Eliza O’Neill seems like a typical 4-year-old. She loves Dora, the park, wrestling with her big brother, spelling her name, reading books and singing nursery songs like "Baby Bumblebee." But in less than a year, Eliza might not be able to do many of these things.
Eliza was diagnosed with Sanfilippo Syndrome on July 17, 2013, a date her parents Glenn and Cara O'Neill say they will never forget. The disorder, which "makes the body unable to properly break down long chains of sugar molecules called glycosaminoglycans," will cause Eliza to lose many of her functions. First, she'll lose her speech, then her ability to walk, and she will suffer from seizures. And then, she will lose her life.
The O'Neills are heartbroken, but hopeful. Though, as Cara notes, they need action more than hope. Nationwide Children's Hospital in Ohio could start a gene therapy trial at the end of this year, one that could cure Eliza and other children who participate -- but it will cost $2.5 million to get off the ground.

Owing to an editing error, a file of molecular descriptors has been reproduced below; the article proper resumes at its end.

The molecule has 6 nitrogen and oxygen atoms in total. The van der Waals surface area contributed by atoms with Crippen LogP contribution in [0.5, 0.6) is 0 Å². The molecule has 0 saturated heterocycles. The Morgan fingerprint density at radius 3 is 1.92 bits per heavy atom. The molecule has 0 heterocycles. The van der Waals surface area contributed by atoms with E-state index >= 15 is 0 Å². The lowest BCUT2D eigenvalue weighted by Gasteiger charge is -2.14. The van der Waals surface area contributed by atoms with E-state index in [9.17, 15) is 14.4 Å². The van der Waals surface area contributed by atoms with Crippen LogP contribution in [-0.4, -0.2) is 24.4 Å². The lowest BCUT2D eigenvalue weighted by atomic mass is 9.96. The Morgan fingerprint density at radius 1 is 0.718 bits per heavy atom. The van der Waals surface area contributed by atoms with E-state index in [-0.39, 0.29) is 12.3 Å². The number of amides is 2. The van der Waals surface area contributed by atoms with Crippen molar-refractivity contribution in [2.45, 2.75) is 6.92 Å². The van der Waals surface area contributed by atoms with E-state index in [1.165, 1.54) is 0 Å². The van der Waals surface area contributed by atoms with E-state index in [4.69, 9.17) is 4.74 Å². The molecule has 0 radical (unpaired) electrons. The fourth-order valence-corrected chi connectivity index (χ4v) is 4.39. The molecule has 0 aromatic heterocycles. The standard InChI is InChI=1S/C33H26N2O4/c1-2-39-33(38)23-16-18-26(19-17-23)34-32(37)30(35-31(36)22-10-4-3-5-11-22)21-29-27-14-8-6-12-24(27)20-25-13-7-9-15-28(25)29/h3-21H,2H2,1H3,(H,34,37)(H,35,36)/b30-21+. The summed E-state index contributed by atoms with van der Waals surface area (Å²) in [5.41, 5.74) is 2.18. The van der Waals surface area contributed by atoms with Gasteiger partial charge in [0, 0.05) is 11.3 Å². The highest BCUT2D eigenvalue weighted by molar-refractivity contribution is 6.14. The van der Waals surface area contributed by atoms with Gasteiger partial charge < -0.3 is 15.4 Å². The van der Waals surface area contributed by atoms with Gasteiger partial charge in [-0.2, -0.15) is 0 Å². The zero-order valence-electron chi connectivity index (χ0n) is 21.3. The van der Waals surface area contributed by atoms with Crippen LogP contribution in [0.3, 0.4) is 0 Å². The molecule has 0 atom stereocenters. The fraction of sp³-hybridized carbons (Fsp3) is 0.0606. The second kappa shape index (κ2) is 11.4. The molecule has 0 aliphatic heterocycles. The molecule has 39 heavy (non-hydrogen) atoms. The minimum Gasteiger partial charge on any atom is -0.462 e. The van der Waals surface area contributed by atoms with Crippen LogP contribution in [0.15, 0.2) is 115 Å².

"What would you do if you knew that money was the only thing standing between your child and their chance at a full and happy life?" Glenn and Cara ask on their website, SavingEliza.com. The answer, it appears, is everything they possibly can.
Dad told The Huffington Post that they have been desperately fundraising for Eliza; they've organized races, a dance-a-thon, golf tournament, silent auction... They've sold bracelets, started a letter writing campaign, and are working to promote their GoFundMe Page. And they have started a nonprofit called Cure Sanfilippo Foundation. Most recently, they had photographer Benjamin Von Wong create a video to help spread awareness (which you can watch above).
Eliza is too young to understand her illness, Glenn said. But her older brother, 7-year-old Beckham, is aware and greatly impacted. "He keeps asking when we will get the medicine for her... he even asked at Christmas if Santa would bring it," Glenn said. The O'Neills are trying their best to keep life as normal as possible for their son, but as time runs out, that becomes more difficult.
For now, they're trying to embrace every single second with their kids, and are finding joy in the little things -- like how amazing it was when Eliza learned to spell her name. "We know all too well how quickly this could all go away," Glenn said.
Dad explains that the experience has changed their whole perspective on life. "So many wonderful people out there willing to help us from family, to friends, and friends of friends... to complete strangers. We always knew people were good, but this has showed us just how good!" he said.
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